AB: Yeah I feel like sometimes I can’t just strip back a track to just the basskick and hand it back to them and say “Here is what I thought was good of your tune”. Like there was that amazing story of Aphex Twin doing a remix for Bjork in 20 minutes, where he had obviously just done nothing with the original track but just sent over something he had already done, but I don’t think I could do something like that. I think DJ Koze is a remix genius and makes everything better, like “What the fuck was the original? This is shit compared to the Koze remix”, but I do feel more responsible over someone else’s tunes than I would do my own because you have a responsibility toward the original song. I feel that I owe it to the original track to use parts of it in the remix that you can hear, to pay my respect that way.
What your fave remix that you’ve ever done you think?
AB: It was the one I did a while ago for Agaric, called ‘No way I Know I Feel’. I felt I got the melodies really well placed with the original song and it just worked. I added a sample from a completely different track that worked surprisingly well with the original I think. That’s my favourite remix for sure.
I’ll definitely look that one up. So apparently during the second half of June it barely ever gets dark in Stockholm during some weeks due to the midnight sun. What kind of parties do you guys have when it’s always light?
AB: Yeah we have parties in the woods like, every weekend. You just get a text from a friend saying “there’s a party in the woods”, then you get there and just follow the sound of the kick drum, but people can’t last too long cos they drink so much. Like obviously everyone is on drugs but we just drink so much we usually don’t last past the next day.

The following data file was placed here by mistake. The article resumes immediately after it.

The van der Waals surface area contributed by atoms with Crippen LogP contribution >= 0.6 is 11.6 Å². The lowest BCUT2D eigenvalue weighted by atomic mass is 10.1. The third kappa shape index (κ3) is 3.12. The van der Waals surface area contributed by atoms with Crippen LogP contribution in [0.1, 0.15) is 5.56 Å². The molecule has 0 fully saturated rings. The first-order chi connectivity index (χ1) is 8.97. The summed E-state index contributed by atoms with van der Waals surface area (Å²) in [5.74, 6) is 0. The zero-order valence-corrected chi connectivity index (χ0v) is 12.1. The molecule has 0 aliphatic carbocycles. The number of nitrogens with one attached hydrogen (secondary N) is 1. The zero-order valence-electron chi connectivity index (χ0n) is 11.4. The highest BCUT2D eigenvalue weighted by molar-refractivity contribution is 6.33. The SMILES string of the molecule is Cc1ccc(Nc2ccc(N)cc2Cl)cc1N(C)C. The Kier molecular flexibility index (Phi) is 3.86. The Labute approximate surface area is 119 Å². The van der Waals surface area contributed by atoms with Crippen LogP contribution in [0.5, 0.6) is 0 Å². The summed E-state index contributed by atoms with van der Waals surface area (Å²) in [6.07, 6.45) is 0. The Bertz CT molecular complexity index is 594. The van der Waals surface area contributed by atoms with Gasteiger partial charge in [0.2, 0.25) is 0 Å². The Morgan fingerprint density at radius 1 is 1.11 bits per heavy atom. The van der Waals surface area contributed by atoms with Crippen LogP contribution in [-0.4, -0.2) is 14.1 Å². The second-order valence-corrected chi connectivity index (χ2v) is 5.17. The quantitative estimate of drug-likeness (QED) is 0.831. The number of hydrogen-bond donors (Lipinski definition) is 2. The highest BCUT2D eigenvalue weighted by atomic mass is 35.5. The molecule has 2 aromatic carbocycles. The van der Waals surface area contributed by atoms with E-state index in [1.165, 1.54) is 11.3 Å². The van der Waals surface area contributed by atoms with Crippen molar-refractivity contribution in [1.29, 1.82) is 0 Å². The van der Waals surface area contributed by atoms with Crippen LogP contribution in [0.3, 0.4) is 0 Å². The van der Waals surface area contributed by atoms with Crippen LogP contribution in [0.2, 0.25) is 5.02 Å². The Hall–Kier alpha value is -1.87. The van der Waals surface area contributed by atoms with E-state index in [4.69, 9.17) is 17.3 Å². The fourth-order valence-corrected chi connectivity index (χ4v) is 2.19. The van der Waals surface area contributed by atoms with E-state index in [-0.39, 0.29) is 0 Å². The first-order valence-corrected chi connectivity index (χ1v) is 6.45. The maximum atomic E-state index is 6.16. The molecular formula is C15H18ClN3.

Is it not like Berlin?
AB: No, not at all. Berlin doesn’t have the same drinking culture, they are sipping on water and stuff, whereas we just get really hammered. We have a natural drinking affinity with the English, for example last night I was drinking 6 or 7 pints of beer, which is quite a lot of beer when you think about it.
And if it was Italians they would be like *puts on Italian accent* “What is this giant beer?”
That’s true! But even though you guys drink the same as us you know that Swedes have the longest life expectancy in Europe whereas in the UK we have one of the lowest?
AB: Oh really I didn’t know that. Well it’s got to be the diet. I’ve seen the full English breakfasts and stuff like that you eat whereas we have rye bread and a lot of fish…
I think we’re just becoming really Americanised with all the fast food that’s coming in…
AB: Yeah but then everywhere is these days, like in Stockholm it’s just getting Starbucks after Starbucks.
Yeah it’s shit. So your album Family Vacation was well received for how diverse it is, how did that kind of sound come about?
AB: Well I actually think it all sounds quite similar, which is like this playful house that has pop melodies throughout. I tried to keep a theme running all the way through the album which I think I managed to achieve. Now there is some distance from when I first released it so it’s easier to look back and think about it more objectively.
But when you are making music do you sample a lot, or is it more live music you use? Some of your music has a live feel to it, like you’ve been jamming as a band when you made it. So do you play as a band or solo and build it organically or does it always have a certain structure?
AB: Well I always have a synth melody in my head for days, and I’ll try and build it around that. I’ll also have about five or six samples that I want to fit in, so it’s a mixture of both.
Yeah like I feel that some of your tracks, like ‘Hello’ can drift in and out of melodies, is that something you are conscious of or do on purpose?
AB: Well I’m not a classically trained artist so I don’t always look for a melody and a harmony. I think it works to my advantage because whereas some people are always looking for the hook that fits a track I can just experiment with different samples and ideas until something clicks.
So are you a perfectionist do you think?